Fomenting A Rebellion

“If particular care and attention is not paid to the ladies, we are determined to foment a rebellion, and will not hold ourselves bound by any laws in which we have no voice or representation.” ::Abigail Adams

Jane Eyre February 22, 2006

Filed under: Uncategorized — ldgafford @ 10:07 am

I love how favorite books give you a new reason to love them during/after every reading. “Jane Eyre” has long been one of my favorites (becoming so after I wrote a paper in high school comparing the bironic heroes of said book and “Wuthering Heights” … even then I was a nerd), and yesterday JE gave me a whole new reason to appreciate it.

Observe the following quote:
“John, no one thwarted, much less punished, though he twisted the necks of pigeons, killed the little pea-chicks, set the dogs at the sheep, stripped the hothouse vines of their fruit, and broke the buds off the choicest plants in the observatory; he called his mother ‘old girl,’ too; sometimes reviled her for her dark skin, similar to his own; bluntly disregarded her wishes; not unfrequently tore and spoiled her silk attire; and he was still ‘her own darling.'”

If you know me or have read my blog at all, you know why I appreciate this quote so much. Charlotte Bronte must have been a nanny before an author …


A Tuesday Thought February 14, 2006

Filed under: Uncategorized — ldgafford @ 10:15 pm

To no one in particular: I love you. Even if you don’t realize it – I do. As you go through today and make mistakes and have victories and wish that someone would give you a hug … know that I love you. And I always will.

Happy Tuesday.


Different Strokes February 8, 2006

Filed under: Uncategorized — ldgafford @ 8:32 pm

Have you ever had one of those moments when you realize something is just … different? Obviously it’s not anything big, or you would have noticed it right away. I’m talking about one of those unimportant things that just seems to pop up all of a sudden. I had one of those moments today.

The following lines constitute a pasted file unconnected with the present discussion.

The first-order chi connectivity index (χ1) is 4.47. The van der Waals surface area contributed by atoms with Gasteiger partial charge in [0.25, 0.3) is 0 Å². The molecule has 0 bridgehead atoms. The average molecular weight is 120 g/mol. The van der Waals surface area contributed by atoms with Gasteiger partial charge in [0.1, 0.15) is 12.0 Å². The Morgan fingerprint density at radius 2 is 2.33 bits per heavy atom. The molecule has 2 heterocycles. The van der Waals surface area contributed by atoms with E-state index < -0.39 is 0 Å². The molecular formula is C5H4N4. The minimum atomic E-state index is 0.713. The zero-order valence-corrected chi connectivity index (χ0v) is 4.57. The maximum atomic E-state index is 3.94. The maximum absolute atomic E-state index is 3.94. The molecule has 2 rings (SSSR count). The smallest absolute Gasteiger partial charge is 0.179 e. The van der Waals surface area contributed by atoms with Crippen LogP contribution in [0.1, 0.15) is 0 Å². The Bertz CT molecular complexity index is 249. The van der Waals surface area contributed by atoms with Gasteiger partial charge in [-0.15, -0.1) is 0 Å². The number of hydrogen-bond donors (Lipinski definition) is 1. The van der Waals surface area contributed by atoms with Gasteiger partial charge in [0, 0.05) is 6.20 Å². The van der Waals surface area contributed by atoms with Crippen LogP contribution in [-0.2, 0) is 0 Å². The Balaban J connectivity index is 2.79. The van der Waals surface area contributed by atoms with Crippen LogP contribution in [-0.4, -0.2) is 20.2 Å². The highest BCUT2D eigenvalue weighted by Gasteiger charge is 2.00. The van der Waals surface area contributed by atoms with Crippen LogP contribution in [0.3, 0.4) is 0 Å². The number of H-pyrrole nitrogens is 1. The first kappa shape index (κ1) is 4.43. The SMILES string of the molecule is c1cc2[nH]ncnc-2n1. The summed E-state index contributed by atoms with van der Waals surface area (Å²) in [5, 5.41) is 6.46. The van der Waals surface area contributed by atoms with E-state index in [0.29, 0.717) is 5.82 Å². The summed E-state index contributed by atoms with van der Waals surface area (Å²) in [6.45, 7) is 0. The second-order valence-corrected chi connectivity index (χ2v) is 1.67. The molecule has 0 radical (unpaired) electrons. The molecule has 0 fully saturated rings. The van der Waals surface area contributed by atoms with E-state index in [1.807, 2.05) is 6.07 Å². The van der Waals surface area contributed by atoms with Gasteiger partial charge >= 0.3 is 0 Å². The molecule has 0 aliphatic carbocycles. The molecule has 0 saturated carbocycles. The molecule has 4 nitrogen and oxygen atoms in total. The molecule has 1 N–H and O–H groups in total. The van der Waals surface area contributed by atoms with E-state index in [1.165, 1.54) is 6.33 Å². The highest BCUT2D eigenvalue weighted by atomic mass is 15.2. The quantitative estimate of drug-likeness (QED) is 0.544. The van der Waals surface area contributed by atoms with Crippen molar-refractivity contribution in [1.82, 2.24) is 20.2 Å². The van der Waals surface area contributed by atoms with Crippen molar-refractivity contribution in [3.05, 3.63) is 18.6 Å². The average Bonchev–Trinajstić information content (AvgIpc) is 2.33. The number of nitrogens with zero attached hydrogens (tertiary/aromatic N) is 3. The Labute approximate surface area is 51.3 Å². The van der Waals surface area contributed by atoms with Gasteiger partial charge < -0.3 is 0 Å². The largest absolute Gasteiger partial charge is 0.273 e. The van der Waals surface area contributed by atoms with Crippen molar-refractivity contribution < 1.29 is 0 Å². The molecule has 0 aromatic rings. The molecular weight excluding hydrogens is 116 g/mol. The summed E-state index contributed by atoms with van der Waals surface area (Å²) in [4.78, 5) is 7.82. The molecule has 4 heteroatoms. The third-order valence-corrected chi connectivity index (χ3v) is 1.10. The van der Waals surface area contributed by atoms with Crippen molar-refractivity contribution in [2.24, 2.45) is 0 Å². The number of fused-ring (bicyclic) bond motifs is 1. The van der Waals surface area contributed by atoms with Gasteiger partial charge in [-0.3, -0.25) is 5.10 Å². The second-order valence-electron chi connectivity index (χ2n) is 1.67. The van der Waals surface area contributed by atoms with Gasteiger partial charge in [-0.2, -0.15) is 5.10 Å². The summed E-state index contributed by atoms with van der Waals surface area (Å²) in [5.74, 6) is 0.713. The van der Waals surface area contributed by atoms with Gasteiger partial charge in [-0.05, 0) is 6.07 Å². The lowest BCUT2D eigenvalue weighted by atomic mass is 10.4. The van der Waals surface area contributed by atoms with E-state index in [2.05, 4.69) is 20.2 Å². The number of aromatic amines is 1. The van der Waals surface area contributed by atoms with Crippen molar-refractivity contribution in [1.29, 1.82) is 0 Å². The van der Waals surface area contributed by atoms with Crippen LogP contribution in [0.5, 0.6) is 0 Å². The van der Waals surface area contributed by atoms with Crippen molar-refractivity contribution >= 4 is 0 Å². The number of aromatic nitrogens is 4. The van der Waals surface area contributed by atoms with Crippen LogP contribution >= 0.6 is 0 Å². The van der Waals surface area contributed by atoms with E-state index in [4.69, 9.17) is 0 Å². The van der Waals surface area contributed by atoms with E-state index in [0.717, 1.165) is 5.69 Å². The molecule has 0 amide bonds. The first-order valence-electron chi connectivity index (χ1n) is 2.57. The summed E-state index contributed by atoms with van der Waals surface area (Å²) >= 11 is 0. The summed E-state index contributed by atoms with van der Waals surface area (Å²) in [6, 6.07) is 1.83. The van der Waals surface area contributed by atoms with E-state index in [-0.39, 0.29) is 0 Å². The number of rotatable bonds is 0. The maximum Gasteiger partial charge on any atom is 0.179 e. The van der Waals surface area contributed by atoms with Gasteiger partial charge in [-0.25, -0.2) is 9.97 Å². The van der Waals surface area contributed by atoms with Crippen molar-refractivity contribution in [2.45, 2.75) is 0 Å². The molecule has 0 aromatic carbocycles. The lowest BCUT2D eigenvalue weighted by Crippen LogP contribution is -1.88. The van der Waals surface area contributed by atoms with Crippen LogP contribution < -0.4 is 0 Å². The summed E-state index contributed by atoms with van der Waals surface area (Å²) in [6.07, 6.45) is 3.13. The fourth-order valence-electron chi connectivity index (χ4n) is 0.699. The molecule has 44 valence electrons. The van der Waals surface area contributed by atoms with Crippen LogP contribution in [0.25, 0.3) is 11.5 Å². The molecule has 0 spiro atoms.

As I stood in the elementary school gym waiting to pick up one of my young charges, I realized there was something odd about my surroundings. And then it hit me – I look different from almost all of the community that I live in.

I’m taller than pretty much all of the women and most of the men. I have blonde hair in a place where brunette and black are dominant. I have fair skin and freckles versus the olive and dark complexions of those around me. My favorite characteristic that makes me different here is my blue eyes. In careful observance of people today I was the only one with blue eyes.

I’m surprised I’ve never noticed it before. The majority of the community here is Jewish, Medditeranean, or Persian – none of which are traditionally fair skinned, blonde-haired, and blue-eyed. It was an interesting revelation. I like being different.

It made me think about how perceptions of beauty are so different in the same country. In the South, and especially Texas, beauty is found in a tall, blonde, tanned, busty woman. In NY beauty is seen as more exotic – olive skin, almond shaped eyes, and glossy dark hair. The dichotomy is fascinating.

I won’t have to deal with being different too much longer – as of February 24 my nannying days are over and I head back to the Lone Star State for at least a few weeks. Not exactly what I had planned for my entrance into adulthood, but I’m dealing with it.

So here’s to being different, and here’s to change.